Eat a locally-grown lunch inside a greenhouse at Fridheimar.
As you make your way back toward Reykjavik, make a pit stop at Fridheimar.
This greenhouse is heated and powered by geothermal water, and it’s able to grow tomatoes throughout Iceland’s cold, very dark winters.
You can chow down on unlimited bowls of vine-fresh tomato soup and homemade bread, and wash it all down with a “Happy Mary,” made with green tomatoes and gin.
Just don’t forget to end with the tomato ice cream.
Take a late-afternoon dip in the Secret Lagoon.
While the Blue Lagoon is the most famous of Iceland’s many hot springs, these natural pools can be found all over the country.
Gamla Laugin, known as the secret lagoon, feels like a real local spot. It’s very bare-bones — not much more than an old swimming pool with basic changing rooms and showers — but it’s the perfect way to relax and unwind after a long day of sightseeing.
Enjoy classic Icelandic cuisine with a modern twist at Matur og Drykkur.
Matur og Drykkur, which translates to “eat and drink”, takes recipes from old Icelandic cookbooks and gives them a modern twist.
Expect local ingredients and flavor combinations that’ll surprise you and leave your mouth watering — like beet-cured salmon with dill skyr and Icelandic goat cheese with honey-pickled and smoked beets.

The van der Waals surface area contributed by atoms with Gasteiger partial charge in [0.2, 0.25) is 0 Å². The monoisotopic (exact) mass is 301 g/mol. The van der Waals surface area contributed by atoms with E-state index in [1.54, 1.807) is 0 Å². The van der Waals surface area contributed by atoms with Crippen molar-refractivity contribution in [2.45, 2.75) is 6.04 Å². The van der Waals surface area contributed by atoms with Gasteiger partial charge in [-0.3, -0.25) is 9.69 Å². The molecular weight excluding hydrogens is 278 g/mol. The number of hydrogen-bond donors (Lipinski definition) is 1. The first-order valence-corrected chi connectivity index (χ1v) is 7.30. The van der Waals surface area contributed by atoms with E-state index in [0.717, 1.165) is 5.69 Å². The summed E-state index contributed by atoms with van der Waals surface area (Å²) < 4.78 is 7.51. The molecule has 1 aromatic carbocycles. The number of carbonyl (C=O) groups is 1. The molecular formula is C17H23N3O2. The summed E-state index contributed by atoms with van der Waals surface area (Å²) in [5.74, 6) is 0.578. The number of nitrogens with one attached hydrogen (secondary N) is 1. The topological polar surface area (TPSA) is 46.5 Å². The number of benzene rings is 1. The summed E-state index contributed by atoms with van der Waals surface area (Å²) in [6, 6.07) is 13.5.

Fill your belly with breakfast at Sandholt.
Order a pistachio palmier and a cappuccino to go, or sit down in the cafe for a breakfast of pecan bacon pancakes or sunny side-up eggs with gravlax.
Go chasing waterfalls along the southern coast.
As you drive along Iceland’s southern coast, you’ll pass rugged mountains, lush fields full of grazing sheep and horses, and hundreds of waterfalls.
Two of the most famous — Skógafoss and Seljalandsfoss — are worth a special stop.
These jaw-dropping falls are located about 20 minutes from one another, and at Seljalandsfoss, you can even walk behind the cascading water.
Eat fish and chips with a view of the falls.
You’ll find delicious, beer-battered, extra-crispy fish and chips — what many call the best in Iceland — just a short walk from Skogafoss.
Sveitagrill Miu (Mia’s Country Van, in English) is a bright red trailer you can’t miss…and you certainly wouldn’t want to.
Walk on a black sand beach.
Just a few minutes from the fishing village of Vik sits Reynisfjara Beach, but you won’t need a swimsuit.